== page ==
The instructive nature of the current pandemic is manifested in a number of new circumstances that should become an incentive for revising the previous stereotypes of treating patients with acute inflammatory processes of the lungs.      First, the hope for the usual leading role of antibiotics in the treatment of a new type of AP has disappeared.

Secondly, bacterial forms of AP, despite their interpretation in recent years as an infectious disease, were not subjected to isolation and other anti-epidemic measures during hospitalization. Now, the ease of the spread of the coronavirus and the uncertainty of successful treatment force such patients to concentrate in specialized closed departments for this purpose. Such a concentration of severe and extremely severe patients with one disease increases the possibility of a broad professional assessment of the dynamics of the process and the corresponding conclusions. However, so far, work in the coronavirus control units only carries a heavy moral burden on the service personnel [6-9].

Third, statistics inexorably indicate that the loss of the target role of antibiotics in the treatment complex did not significantly affect the results. Thus, among those infected with coronavirus, only 20% need hospitalization and medical care. The remaining 80% tolerate such contact in a mild form, and many people only find out about it through tests [10-13]. The mortality rate among patients with COVID-19 pneumonia also did not increase compared to this indicator among hospitalizations with community-acquired pneumonia [14-20].

These facts give an unambiguous hint that the pathogen of AP is not the main cause of the disease, and etiotropic treatment does not significantly affect the final results. The logic of current events indicates the need to revise the current concept of the AP, starting with its main provisions. The most important information for such a revision is the anatomical and functional feature of the lungs, which allows us to understand why the mechanisms of development of general circulatory disorders in inflammation of the lung tissue have an effect opposite to the influence of inflammatory foci on the periphery, but which is mostly ignored.

However, the facts of reality indicate that the desire to preserve antibiotic therapy as the leading type of treatment, despite the changed conditions, prevails over logic and meaning. According to the available information, the absence of the need to use antibiotics against a viral infection does not prevent their appointment.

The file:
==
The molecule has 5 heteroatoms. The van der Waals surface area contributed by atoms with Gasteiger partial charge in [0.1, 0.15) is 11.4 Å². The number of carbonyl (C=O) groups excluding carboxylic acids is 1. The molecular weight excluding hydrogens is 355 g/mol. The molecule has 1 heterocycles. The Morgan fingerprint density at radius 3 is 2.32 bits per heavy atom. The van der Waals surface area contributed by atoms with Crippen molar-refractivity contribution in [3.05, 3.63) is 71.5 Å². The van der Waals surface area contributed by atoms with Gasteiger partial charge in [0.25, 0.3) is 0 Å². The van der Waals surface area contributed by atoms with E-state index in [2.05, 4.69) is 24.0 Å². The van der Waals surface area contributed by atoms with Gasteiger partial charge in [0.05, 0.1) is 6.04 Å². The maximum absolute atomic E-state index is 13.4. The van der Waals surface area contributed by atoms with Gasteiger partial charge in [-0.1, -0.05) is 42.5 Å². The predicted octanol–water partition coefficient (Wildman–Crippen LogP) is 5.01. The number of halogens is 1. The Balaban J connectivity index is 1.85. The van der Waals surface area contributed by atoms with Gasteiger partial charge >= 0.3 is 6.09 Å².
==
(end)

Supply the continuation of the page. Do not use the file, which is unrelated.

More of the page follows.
For example, bacterial infection, the methods of determining which for many years have caused great doubts about their reliability, is detected only in a few percent of cases among patients with COVID-19 pneumonia. At the same time, antibiotic treatment is carried out in more than 70-80% of these patients [21-24]. Sometimes the old stereotypes of providing medical care in the new conditions are not revised at all, and patients with coronavirus infection are automatically included in the treatment regimen for community-acquired pneumonia [25,26]. However, it is no secret that the main emphasis in such treatment regimens is on antibiotics.

But not only has the practical implementation of medical care in the context of a pandemic not undergone the necessary correction. The monopoly of old ideas remains a big obstacle when conducting new research on the problem raised. For example, the antibiotic "azithromycin" has been used in medicine for more than 30 years not only for bacterial forms of AP, but also for middle ear inflammation, streptococcal pharyngitis and even diarrhea [27]. Currently, this drug, which does not have proven antiviral activity, is undergoing clinical trials against the coronavirus. Only the inviolability of the previous doctrine of the disease, which was formed as a result of excessive evaluation of antibiotics, can explain the fact that, having received no evidence of the beneficial effect of azithromycin against coronavirus, the authors propose to continue this study [28].

Antibiotics are still one of the most popular medicines. Their action, unlike other representatives of the pharmacopoeia, is directed not at the structures and substances of the body, but at its microflora. At the same time, each representative of the microbial world is itself a separate biological object. It is these circumstances that can explain the fact that the same antibiotic can help as a general therapeutic agent for diseases that are completely incomparable in pathogenesis. However, with such a narrowly focused "sterilizing" therapy, even if it is effective, the elimination of functional and morphological disorders remains completely a problem of the body itself.

The era of the use of antibiotics in medicine has brought not only the salvation of many human lives, but also the side effects of this therapy. The antibiotic-resistant transformation of the microflora and the need to develop new more effective medicines have especially increased in the last 2-3 decades. The biological consequences of the widespread use of antibiotics have already passed the point of no return. They should be perceived as a persistent phenomenon that will continue to develop, and this trend can only be slowed down a little by introducing much stricter measures for the prescription and use of antibiotics. At the same time, the growing role of viruses in our environment is becoming more and more obvious, which requires awareness and appropriate correction of medical strategies.